For the next two years, Jorgensen underwent hormone treatment, psychiatric evaluations, and finally surgery to remove her male genitalia. To complete her transformation, she changed her name to Christine in honor of Dr. Hamburger's work of making her dreams come true. It was not until she returned to the United States, however, that Jorgensen received a surgically created vagina.
Returning to America
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Upon Jorgensen's arrival home, her story reached the newspapers, and on December 1, 1952, she made the front page of the New York Daily News under the headline "Ex-GI Becomes Blonde Beauty: Operations Transform Bronx Youth". In the following months, hundreds of newspapers featured her story, and she became an overnight sensation. The press and public's reaction came as a great shock to Jorgensen, who commented "I was surprised that everyone seemed very interested in my life ... time went on and I realized this was an important step in the eyes of the world."
Like most members of the LGBTQIA+ community, Jorgensen experienced her share of hate and discrimination. Six months after the media released her story, reporters reached out to surgeons involved in her transition to learn about the steps taken. The surgeons released the personal information that while Jorgensen had had her male genitalia, she did not have a vagina created, as had been assumed up until that moment. Her supporters felt betrayed at the revelation and denounced her, claiming she could not be a woman without ovaries and other female reproductive organs. As Jorgensen avoided questions relating to her anatomy by focusing on her war background and physical appearance, the media soon shunned her and, according to author David Serlin, "exposed her as an 'altered male'-and, later, a 'morbid' transvestite ... Jorgensen was seen as nothing more than a limp wristed queer who indulged in activities culturally identified as female and therefore effeminate." Jorgensen felt incomplete without female genitalia and underwent a vaginoplasty in May 1954; the procedure was performed by Dr. Joseph Angelo and Dr. Harry Benjamin.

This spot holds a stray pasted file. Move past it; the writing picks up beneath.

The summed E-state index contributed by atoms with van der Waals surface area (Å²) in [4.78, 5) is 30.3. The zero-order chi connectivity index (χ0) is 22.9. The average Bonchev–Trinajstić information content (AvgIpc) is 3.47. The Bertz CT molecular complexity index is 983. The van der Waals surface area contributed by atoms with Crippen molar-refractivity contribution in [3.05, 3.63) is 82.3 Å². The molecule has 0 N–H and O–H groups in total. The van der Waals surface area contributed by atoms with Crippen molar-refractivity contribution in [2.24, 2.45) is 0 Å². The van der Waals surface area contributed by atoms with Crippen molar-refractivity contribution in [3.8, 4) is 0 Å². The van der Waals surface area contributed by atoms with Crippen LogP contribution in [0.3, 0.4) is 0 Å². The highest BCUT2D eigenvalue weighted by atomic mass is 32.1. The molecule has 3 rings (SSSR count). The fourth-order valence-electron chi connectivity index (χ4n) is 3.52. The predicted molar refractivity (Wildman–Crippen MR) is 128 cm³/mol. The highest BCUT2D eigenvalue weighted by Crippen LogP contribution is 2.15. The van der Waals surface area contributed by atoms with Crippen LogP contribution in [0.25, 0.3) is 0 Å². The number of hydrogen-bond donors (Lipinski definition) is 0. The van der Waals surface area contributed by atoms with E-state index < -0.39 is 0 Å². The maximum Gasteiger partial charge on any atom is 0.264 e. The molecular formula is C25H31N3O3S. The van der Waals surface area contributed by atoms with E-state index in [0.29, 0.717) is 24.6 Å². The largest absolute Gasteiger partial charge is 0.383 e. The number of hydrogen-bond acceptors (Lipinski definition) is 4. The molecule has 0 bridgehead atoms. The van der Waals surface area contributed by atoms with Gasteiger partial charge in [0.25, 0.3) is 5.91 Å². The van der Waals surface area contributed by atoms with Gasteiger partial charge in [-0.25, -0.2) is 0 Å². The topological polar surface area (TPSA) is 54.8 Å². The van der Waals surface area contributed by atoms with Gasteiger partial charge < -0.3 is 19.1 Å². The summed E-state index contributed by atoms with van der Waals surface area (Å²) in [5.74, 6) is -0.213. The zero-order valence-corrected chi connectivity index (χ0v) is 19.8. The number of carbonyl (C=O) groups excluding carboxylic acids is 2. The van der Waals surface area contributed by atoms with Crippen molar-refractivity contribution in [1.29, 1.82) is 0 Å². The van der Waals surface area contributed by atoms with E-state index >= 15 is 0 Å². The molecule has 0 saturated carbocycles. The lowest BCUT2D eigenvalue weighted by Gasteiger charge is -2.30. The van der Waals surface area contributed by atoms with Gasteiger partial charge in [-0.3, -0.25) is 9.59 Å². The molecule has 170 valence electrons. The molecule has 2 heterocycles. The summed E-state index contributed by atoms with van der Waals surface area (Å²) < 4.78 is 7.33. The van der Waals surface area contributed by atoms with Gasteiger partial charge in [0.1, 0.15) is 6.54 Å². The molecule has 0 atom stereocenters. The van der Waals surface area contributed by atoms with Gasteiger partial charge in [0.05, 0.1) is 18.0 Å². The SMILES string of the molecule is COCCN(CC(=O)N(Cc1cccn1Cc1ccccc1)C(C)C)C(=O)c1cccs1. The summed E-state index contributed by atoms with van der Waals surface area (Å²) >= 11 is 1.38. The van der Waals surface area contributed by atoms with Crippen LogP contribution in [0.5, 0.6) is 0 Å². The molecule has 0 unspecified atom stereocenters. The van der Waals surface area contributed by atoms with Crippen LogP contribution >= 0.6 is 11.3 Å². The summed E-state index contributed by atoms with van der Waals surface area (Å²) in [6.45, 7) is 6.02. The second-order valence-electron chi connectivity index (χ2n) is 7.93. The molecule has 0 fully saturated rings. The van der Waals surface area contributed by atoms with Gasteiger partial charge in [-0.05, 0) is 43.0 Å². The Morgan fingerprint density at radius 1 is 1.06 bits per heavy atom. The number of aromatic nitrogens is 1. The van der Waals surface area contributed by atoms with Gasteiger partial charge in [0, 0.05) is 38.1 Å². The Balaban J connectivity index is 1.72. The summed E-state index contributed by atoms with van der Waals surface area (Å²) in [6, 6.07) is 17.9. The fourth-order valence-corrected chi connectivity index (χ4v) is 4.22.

Jorgensen went on to be an entertainer and performed in many nightclubs. She wanted to be a Hollywood star,[source?] but never achieved that dream. She had several romantic relationships and was engaged twice but was denied a marriage license because her birth certificate identified her as male. To compound her struggles, one of Jorgensen's fiancés also lost his job when their engagement became known; however, she remained confident and optimistic about life, and in 1967, Jorgensen wrote an autobiography titled Christine Jorgensen: A Personal Autobiography. Throughout her life, she received thousands of letters, the majority being from others asking for help and guidance.
Even after her death, her story continues to resonate and offer hope for transgender veterans as they pursue their own self-fulfillment. Jorgensen concluded that "the answer to the problem must not lie in sleeping pills and suicides that look like accidents, or in jail sentences, but rather in life and freedom to live it".